How to go about it:
- I filled the wheel with some questions from the Internet TESL Journal
- After the mandatory welcome-back salutation, I asked my students to stand up (initial sceptical look assured, so please, don’t be discouraged and insist with your sweetest voice)and occupy the space in the middle of the class or any other free space available in your classroom. Ask them to choose a partner.
- Spin the wheel and ask them to talk about the randomly chosen question with their partner. Allow them 2 or 3 minutes to discuss the question. Use a classroom timer to add more fun and excitement.
- Ask them to change partners and spin the wheel again.
Note: this is a warm-up activity, so I’ll keep it going for just about 15 minutes.
Now, that they are right where I want them, let’s begin this new term.
Photo: Greg Lonbinsk
It is Christmas time. Don’t you think it would be nice to give students some alternative homework? Wouldn’t it be nice to give them something they really enjoy?
Inspired by this guest post on Sandy Millin’s blog, written by Katie Lindley, I decided to reconsider the kind of homework I was going to give my students. I’m glad I did. It’s taken me some time to find ideas to fill in the 24 boxes, but I think it’s going to be worth the effort.
How to go about it.
Choose a day and click on the animation below the day. A window will open up with the activity chosen for this day.
I hope you enjoy it!
As of yesterday, I’m almost (not yet though!) done with correcting essays for the year. I cannot even tell you how happy this makes me. I’ve spent the whole long weekend trying to squeeze in time to correct students’ compositions.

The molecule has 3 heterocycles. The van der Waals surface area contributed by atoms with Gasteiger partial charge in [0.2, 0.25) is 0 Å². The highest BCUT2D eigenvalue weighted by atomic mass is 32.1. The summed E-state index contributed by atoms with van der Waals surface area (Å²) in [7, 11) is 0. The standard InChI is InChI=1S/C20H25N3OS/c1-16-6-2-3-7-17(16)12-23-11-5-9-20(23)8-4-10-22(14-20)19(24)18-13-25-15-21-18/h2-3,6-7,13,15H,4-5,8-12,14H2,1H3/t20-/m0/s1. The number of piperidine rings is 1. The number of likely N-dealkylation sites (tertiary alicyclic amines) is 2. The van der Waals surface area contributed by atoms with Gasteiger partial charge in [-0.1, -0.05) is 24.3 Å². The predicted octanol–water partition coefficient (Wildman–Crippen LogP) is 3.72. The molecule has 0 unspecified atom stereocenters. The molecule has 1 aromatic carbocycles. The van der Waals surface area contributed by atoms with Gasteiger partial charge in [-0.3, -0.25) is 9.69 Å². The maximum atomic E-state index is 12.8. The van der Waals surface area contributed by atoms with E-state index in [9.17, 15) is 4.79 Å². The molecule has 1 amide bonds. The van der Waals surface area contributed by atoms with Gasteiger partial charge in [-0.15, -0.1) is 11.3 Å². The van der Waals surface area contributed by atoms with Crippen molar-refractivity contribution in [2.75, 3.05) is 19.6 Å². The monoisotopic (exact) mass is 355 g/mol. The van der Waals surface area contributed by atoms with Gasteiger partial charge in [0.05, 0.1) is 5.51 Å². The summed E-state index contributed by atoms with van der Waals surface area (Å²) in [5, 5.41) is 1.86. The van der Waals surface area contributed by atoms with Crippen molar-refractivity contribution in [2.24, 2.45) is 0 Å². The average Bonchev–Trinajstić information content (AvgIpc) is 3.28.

I cooked, I corrected; I washed my hair, I corrected; I watched TV, I corrected.
Now, I am almost finished. And I’m celebrating by writing this post to share with you a website that I love.
What is there in a picture? I don’t know. What I know is how differently my students react and perform when the task has been introduced with a picture.
Imagine this, you need to do a reading text about Alcatraz, the infamous prison.
Option 1. Ok, now, open your books at page 7. We are going to do a reading about Alcatraz.
Option2. Display a picture of Alcapone’s cell in Alcatraz. Don’ t tell them anything about the picture just yet. Ask the sort of questions that might arise interest to finally disclose that it is the picture of a cell where Alcapone lived in Alcatraz.
I won’t insult your intelligence by asking which option you think will arise interest in the reading test, but the truth is that it takes nothing to introduce the reading with a picture of the prison and it makes a world of difference.
I am a very visual teacher and love working with images to enhance learning. In my humble opinion, images should play an important role in the language classes as they help students retain information and make learning more memorable and effective.
The site I’m sharing with you, Pobble365, is certainly worth a visit if you keen on using pictures in your classes. Pobble365 offers you engaging lessons based on images.
The site offers one interesting picture a day and different activities related to the picture. These activities include:
- A story starter: the perfect prompt if you want to do some creative writing with your students.
- A sentence challenge: it challenges you to write or say a complex sentence based on the picture. Perfect to improve your grammar skills while rising to the challenge.
- Question time: you are offered some questions to help you describe the picture. Excellent to boost your speaking skills.